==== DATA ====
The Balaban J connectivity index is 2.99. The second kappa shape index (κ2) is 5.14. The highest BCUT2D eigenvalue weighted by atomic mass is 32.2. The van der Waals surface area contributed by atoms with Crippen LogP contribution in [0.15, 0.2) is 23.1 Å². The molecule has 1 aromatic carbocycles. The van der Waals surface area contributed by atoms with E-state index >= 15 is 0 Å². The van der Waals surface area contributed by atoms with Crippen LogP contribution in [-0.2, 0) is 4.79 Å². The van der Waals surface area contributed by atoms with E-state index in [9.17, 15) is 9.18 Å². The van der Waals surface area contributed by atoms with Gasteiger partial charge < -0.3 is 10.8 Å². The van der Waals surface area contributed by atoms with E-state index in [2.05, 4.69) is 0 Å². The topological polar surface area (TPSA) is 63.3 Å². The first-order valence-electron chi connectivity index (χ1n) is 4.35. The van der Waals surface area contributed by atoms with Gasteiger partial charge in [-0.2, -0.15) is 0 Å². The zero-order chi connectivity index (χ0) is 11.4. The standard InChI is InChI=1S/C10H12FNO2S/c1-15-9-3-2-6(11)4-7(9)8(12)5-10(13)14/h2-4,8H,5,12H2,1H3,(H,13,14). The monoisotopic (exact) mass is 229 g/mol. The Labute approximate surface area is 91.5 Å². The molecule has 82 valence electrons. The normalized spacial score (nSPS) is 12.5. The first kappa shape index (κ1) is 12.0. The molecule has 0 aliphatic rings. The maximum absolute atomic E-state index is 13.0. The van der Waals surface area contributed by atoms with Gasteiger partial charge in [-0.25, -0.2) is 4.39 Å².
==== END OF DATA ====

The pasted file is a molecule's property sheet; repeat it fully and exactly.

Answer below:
The Balaban J connectivity index is 2.99. The second kappa shape index (κ2) is 5.14. The highest BCUT2D eigenvalue weighted by atomic mass is 32.2. The van der Waals surface area contributed by atoms with Crippen LogP contribution in [0.15, 0.2) is 23.1 Å². The molecule has 1 aromatic carbocycles. The van der Waals surface area contributed by atoms with E-state index >= 15 is 0 Å². The van der Waals surface area contributed by atoms with Crippen LogP contribution in [-0.2, 0) is 4.79 Å². The van der Waals surface area contributed by atoms with E-state index in [9.17, 15) is 9.18 Å². The van der Waals surface area contributed by atoms with Gasteiger partial charge < -0.3 is 10.8 Å². The van der Waals surface area contributed by atoms with E-state index in [2.05, 4.69) is 0 Å². The topological polar surface area (TPSA) is 63.3 Å². The first-order valence-electron chi connectivity index (χ1n) is 4.35. The van der Waals surface area contributed by atoms with Gasteiger partial charge in [-0.2, -0.15) is 0 Å². The zero-order chi connectivity index (χ0) is 11.4. The standard InChI is InChI=1S/C10H12FNO2S/c1-15-9-3-2-6(11)4-7(9)8(12)5-10(13)14/h2-4,8H,5,12H2,1H3,(H,13,14). The monoisotopic (exact) mass is 229 g/mol. The Labute approximate surface area is 91.5 Å². The molecule has 82 valence electrons. The normalized spacial score (nSPS) is 12.5. The first kappa shape index (κ1) is 12.0. The molecule has 0 aliphatic rings. The maximum absolute atomic E-state index is 13.0. The van der Waals surface area contributed by atoms with Gasteiger partial charge in [-0.25, -0.2) is 4.39 Å².